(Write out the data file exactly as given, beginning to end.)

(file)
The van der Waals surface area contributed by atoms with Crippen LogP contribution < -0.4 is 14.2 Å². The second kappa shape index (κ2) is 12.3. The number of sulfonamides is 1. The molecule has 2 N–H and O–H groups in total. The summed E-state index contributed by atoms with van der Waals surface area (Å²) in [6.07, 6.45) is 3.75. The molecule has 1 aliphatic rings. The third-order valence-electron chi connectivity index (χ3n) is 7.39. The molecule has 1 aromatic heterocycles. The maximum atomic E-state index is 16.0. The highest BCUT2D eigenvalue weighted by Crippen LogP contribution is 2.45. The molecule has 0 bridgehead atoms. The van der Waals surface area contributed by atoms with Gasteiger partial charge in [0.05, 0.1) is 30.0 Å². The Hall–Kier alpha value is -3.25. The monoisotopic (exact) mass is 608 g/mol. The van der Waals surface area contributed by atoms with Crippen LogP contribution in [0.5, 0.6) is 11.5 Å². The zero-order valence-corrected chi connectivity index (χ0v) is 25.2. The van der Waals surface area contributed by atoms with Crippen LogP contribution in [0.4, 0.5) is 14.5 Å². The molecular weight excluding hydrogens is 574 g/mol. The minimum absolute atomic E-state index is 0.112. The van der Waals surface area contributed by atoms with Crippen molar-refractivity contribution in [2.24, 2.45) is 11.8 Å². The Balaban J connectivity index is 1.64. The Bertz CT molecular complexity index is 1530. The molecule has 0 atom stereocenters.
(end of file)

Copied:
The van der Waals surface area contributed by atoms with Crippen LogP contribution < -0.4 is 14.2 Å². The second kappa shape index (κ2) is 12.3. The number of sulfonamides is 1. The molecule has 2 N–H and O–H groups in total. The summed E-state index contributed by atoms with van der Waals surface area (Å²) in [6.07, 6.45) is 3.75. The molecule has 1 aliphatic rings. The third-order valence-electron chi connectivity index (χ3n) is 7.39. The molecule has 1 aromatic heterocycles. The maximum atomic E-state index is 16.0. The highest BCUT2D eigenvalue weighted by Crippen LogP contribution is 2.45. The molecule has 0 bridgehead atoms. The van der Waals surface area contributed by atoms with Gasteiger partial charge in [0.05, 0.1) is 30.0 Å². The Hall–Kier alpha value is -3.25. The monoisotopic (exact) mass is 608 g/mol. The van der Waals surface area contributed by atoms with Crippen LogP contribution in [0.5, 0.6) is 11.5 Å². The zero-order valence-corrected chi connectivity index (χ0v) is 25.2. The van der Waals surface area contributed by atoms with Crippen LogP contribution in [0.4, 0.5) is 14.5 Å². The molecular weight excluding hydrogens is 574 g/mol. The minimum absolute atomic E-state index is 0.112. The van der Waals surface area contributed by atoms with Crippen molar-refractivity contribution in [2.24, 2.45) is 11.8 Å². The Balaban J connectivity index is 1.64. The Bertz CT molecular complexity index is 1530. The molecule has 0 atom stereocenters.